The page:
In a thought-provoking posted by CNN earlier this year, Female Genital Mutilation (FGM) is defined as “a brutal practice that’s inflicted on thousands of girls and women.” Female genital mutilation is the process of “intentionally altering” a female’s genital organs for various reasons. It can include partial or total removal of the external female genitalia. There are many moral reasons as to why this practice maybe considered “brutal,” but is it is ethical to portray such cultural practices in a negative light?
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Even after his passing, Otto Warmbier continues to make headlines. Over 17 months ago, Warmbier, an American college student, was detained while attempting to leave North Korea after a trip with Young Pioneer Tours. According to The Daily Beast, Warmbier was accused and found guilty of stealing a propaganda sign from his hotel, and was sentenced to remain in the country for 15 years of hard labor. A few weeks ago, Warmbier was returned home under mysterious circumstances and in a comatose state, before eventually dying.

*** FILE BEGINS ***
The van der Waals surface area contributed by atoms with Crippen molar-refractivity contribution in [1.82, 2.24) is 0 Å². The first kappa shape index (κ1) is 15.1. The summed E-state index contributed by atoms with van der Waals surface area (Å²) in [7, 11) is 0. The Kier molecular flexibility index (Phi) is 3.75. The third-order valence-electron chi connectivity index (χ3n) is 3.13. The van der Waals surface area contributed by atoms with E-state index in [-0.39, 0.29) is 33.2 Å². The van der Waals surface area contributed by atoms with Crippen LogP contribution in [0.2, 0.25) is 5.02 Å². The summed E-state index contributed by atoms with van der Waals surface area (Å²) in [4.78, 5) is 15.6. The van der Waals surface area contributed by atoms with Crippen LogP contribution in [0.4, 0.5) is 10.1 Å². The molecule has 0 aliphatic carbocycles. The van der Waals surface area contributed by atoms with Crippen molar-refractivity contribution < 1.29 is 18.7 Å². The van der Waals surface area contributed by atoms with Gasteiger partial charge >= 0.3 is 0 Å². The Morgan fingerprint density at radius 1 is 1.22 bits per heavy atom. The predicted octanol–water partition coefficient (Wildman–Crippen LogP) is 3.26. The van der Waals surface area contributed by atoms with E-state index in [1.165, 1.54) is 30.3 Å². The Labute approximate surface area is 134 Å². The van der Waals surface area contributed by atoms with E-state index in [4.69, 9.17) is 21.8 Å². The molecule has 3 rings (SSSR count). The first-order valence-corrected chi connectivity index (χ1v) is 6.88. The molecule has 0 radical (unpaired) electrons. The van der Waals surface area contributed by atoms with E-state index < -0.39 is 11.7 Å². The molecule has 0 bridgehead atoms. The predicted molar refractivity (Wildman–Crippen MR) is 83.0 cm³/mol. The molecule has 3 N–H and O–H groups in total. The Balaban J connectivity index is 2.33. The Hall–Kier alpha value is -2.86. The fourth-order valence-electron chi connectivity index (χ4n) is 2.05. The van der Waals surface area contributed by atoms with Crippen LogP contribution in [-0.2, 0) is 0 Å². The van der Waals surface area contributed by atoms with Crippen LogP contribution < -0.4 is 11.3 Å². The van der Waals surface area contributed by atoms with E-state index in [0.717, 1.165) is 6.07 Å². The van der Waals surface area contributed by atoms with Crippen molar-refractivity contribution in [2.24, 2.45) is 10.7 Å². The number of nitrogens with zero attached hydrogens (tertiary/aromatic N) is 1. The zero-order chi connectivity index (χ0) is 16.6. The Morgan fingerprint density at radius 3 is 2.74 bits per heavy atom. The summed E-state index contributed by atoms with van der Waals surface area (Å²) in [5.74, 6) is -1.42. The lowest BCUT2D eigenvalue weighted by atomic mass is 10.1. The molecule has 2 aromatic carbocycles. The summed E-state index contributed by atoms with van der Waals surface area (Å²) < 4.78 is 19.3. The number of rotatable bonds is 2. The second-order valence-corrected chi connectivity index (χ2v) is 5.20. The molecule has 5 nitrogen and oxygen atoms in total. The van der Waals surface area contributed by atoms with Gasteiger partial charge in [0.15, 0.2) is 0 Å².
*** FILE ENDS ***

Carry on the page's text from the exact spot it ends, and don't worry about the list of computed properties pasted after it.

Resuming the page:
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Saudi Arabia is the latest Arab Gulf country making waves lately. In a recent World Cup qualifier game between the Saudi Arabian Football Federation and the winning Australian national soccer team, the Saudi players ignored the call for a moment of silence dedicated to recent victims in London. Two Australian women were killed in the recent attacks, so this moment was very important to many watching the game. Football Federation Australia organized the dedication, which approved by the Asian Football Confederation, but this approval was either lost in translation or ignored by Saudi officials.
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